It’s in thinking of stories like these that I am so motivated to write about the Eastern Front. I want these stories to be known; they must be known, and if I can make them known in any way then I must. Also when thinking of these stories, my own efforts seem so inadequate. My story below, although I worked hard on it, just doesn’t do heroic deeds like those seen at Brest Fortress justice. But I will always try nonetheless. Farewell, Motherland imagines the last days of two of those last defenders. Their final days must have been bleak, but their endurance shows that their spirit was never broken. I hope I have portrayed that well.

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The message scratched into a wall at Brest Fortress, left by one of its courageous defenders. It reads, “I am dying but I do not surrender! Farewell, Motherland. 20 July 1941.” Image from Wikimedia Commons, attributed to Sergei Semyonov (Stauffenberg). CC-BY-SA 3.0

Farewell, Motherland

“You say we’re to wait until the Fritzes are all relaxing, eh?” Pasha drawled sceptically. “I don’t see how we’ll be able to tell when they’re asleep. It always looks like midnight down here.”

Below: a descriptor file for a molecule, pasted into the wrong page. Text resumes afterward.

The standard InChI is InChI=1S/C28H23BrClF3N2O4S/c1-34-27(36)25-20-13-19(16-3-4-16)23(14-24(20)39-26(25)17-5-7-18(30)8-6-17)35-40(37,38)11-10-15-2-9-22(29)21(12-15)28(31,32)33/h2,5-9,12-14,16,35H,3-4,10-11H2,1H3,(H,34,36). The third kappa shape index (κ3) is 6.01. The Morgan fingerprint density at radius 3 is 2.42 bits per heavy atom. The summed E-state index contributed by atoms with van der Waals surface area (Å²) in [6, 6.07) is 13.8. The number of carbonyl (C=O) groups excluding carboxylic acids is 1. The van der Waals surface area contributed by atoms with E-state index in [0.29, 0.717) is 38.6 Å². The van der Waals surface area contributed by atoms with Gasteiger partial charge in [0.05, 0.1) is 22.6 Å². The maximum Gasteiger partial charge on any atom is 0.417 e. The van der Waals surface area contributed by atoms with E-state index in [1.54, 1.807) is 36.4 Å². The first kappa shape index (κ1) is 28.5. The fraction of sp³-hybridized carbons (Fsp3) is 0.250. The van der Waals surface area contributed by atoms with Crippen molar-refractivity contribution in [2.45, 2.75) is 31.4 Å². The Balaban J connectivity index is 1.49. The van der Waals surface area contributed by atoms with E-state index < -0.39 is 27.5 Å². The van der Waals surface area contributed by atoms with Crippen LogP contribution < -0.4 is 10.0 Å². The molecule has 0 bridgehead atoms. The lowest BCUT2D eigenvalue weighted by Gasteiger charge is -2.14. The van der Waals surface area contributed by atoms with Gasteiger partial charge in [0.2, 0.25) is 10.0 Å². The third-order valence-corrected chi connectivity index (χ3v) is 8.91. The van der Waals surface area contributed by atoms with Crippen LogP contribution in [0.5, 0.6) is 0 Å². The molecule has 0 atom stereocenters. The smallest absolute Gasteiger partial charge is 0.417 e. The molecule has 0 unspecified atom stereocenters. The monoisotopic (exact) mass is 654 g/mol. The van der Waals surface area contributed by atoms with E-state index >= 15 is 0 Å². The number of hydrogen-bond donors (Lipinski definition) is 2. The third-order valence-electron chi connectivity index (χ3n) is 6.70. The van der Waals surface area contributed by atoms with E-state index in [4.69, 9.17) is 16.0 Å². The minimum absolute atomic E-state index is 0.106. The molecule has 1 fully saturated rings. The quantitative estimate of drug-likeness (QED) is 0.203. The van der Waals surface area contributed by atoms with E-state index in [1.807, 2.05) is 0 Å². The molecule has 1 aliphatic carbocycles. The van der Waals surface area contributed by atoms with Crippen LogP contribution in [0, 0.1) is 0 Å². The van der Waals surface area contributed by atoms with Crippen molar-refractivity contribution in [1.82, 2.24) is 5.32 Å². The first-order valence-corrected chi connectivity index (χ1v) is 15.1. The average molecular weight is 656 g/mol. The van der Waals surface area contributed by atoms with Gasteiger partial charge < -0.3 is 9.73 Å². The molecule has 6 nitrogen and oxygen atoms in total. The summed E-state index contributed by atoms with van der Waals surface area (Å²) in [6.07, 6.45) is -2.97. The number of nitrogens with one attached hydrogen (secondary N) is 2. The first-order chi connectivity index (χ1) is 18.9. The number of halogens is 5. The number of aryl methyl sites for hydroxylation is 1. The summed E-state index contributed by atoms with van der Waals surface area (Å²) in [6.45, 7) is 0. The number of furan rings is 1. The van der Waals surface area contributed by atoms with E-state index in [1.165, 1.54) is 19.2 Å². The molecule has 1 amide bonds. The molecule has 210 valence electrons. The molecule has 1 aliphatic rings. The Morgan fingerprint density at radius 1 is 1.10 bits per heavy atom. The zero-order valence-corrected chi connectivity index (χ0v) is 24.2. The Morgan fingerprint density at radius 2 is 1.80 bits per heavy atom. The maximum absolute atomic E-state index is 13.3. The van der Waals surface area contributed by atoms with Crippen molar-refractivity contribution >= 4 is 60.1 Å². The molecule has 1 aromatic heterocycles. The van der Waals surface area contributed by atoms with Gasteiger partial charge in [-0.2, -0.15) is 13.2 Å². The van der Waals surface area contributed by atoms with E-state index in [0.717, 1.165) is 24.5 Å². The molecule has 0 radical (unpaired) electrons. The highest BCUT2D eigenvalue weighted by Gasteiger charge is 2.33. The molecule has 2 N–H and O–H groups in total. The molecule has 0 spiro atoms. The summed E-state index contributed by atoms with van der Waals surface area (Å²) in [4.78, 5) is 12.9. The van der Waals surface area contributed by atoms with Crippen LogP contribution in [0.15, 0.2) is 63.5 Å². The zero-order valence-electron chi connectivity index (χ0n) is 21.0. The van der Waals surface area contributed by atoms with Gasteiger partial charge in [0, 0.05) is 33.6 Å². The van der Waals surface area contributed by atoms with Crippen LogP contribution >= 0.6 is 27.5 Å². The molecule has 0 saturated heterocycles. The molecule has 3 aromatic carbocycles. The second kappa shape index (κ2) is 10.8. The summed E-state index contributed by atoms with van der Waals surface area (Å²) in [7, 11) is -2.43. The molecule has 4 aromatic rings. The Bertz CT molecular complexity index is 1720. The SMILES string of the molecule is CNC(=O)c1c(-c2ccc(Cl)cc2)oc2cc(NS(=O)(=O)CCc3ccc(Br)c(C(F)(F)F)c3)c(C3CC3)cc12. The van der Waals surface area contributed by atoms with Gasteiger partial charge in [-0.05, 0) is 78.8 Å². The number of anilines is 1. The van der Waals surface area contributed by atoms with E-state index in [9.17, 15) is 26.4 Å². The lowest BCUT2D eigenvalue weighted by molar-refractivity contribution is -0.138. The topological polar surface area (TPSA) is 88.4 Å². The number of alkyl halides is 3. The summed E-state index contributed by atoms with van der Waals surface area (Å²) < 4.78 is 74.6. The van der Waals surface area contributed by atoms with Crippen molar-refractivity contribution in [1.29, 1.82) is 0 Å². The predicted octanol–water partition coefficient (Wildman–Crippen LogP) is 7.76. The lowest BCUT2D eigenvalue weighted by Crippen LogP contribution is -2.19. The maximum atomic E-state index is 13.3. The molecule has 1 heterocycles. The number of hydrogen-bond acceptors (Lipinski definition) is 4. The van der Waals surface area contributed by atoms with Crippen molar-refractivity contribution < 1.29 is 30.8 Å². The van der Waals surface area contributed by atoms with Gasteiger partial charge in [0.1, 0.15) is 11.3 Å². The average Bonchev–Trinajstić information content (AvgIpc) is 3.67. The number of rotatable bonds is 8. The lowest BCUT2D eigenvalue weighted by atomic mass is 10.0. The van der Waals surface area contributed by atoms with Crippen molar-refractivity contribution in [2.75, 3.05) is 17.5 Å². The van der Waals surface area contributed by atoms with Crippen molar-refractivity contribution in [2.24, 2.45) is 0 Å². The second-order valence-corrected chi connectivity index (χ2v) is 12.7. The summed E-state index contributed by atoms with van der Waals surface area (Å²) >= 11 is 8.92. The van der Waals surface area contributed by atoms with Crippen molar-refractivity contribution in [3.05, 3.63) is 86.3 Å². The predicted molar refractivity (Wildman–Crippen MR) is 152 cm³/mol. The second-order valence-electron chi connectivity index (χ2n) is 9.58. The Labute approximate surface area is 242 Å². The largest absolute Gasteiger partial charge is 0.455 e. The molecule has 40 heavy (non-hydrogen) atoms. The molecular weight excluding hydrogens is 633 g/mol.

“Shut up,” Volodya growled. He could only just make out his comrade’s hunched outline, but he sent a scowl in Pasha’s direction all the same. “If you’d be quiet, then we’d at least hear them walking around.”

“Don’t bite my head off,” Pasha shot back. “My commentary at least enlivens the atmosphere a bit. Makes it a bit less dead. We’re the only breathing things down here… except for the worms and the rats.”

“I didn’t hear a commentary, it all sounded like complaining to me,” Volodya replied, pausing in the middle of his sentence to smile. Pasha and his stupid jokes. Maybe down here, in the dry, unwelcoming darkness, they were good for something. “Anyway, shut up for a minute. It’ll do you good to quit griping and listen for awhile.”